Who’s on your divorce team?
Who’s on your divorce team may sound like an odd question? But divorce can feel lonely. However bad your marriage was, the move from being together to being apart affects every aspect of your life: where and how you live, finances, leisure time, parenting. And that’s without thinking about the strain of the legal, administrative and emotional process that’s part of divorce. Divorce isn’t something to go through on your own. Here’s how to build a team that works for you.
Identify your support needs
First of all, think about what you need. Where are you struggling? What would an ideal support team look like? In the ideal world, Who’s on your divorce team? Don’t think about who can help you at this stage, think about what you need? It might involve:
- Finance advice to help you get organised
- Knowing where to find the relevant legal information
- Confidential support in decision-making
- Someone to let off steam with
- Practical help with childcare so you can continue working
- Someone that let’s you feel looked after
Now think about where that support will come from. Which family and friends do you trust? Is there a neighbour you can share school runs with? Can you organise a joint cooking night with friends so you end up with a freezer full of food and have a proper catch up in the process? Can your mum come to stay for a while? Who can help you navigate financial and legal issues? I can, for starters! Or you could get your hands on a copy of my book, ‘How To Be A Lady Who Leaves’ so you know what you need to tackle, how, and where you can find resources to help you. My website also lists sources of free support and information. What about riding the emotional rollercoaster? Again, as a divorce coach, I can help you see the wood for the trees and make decisions that are right for you, grounded in the legal process. You might also consider therapy – divorce is a testing time and if you’re feeling anxious or depressed it’s important to seek help and look after yourself.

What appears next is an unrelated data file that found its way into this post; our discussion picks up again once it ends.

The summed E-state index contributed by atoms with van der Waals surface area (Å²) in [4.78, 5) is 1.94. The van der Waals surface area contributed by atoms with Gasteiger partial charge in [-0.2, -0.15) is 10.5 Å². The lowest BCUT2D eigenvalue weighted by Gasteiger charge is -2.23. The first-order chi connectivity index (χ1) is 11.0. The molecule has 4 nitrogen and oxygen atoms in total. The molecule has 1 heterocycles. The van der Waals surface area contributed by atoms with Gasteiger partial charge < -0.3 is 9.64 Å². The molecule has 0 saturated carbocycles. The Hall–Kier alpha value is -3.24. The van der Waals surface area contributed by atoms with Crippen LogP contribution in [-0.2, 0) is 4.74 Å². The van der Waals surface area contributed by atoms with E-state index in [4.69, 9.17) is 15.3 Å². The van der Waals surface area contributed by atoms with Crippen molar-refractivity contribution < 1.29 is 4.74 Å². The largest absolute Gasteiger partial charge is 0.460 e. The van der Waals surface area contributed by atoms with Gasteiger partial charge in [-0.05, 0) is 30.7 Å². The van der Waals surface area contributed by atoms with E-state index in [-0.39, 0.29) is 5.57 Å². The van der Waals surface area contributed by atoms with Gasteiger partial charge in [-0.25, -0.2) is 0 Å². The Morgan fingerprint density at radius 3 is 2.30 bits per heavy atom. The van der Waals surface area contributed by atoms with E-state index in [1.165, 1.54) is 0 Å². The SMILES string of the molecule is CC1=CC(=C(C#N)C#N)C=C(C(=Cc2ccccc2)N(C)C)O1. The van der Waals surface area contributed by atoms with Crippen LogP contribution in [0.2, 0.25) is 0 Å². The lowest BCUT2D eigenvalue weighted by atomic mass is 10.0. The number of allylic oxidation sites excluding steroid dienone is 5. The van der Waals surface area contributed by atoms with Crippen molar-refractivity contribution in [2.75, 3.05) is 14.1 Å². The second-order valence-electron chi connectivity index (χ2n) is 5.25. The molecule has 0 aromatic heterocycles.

Get the right emotional support
Family and friends can be brilliant in times of crisis. They can help us feel validated, loved and looked after. But a word of caution. Don’t rely solely on friends and family for advice when it comes to making divorce decisions. Some may have been there themselves, and feel like they have the answers. But you are not them. Your soon-to-be-ex-husband isn’t their soon-to-be-ex-husband. Every single divorce is different. And because friends and family have their own history with you, with your soon-to-be-ex-husband and with their own relationship issues, judgement is often coloured. So seek independent advice. Find someone who can help you see the bigger picture, work through everything and make calm, confident decisions based on current legal information.
Get the right legal support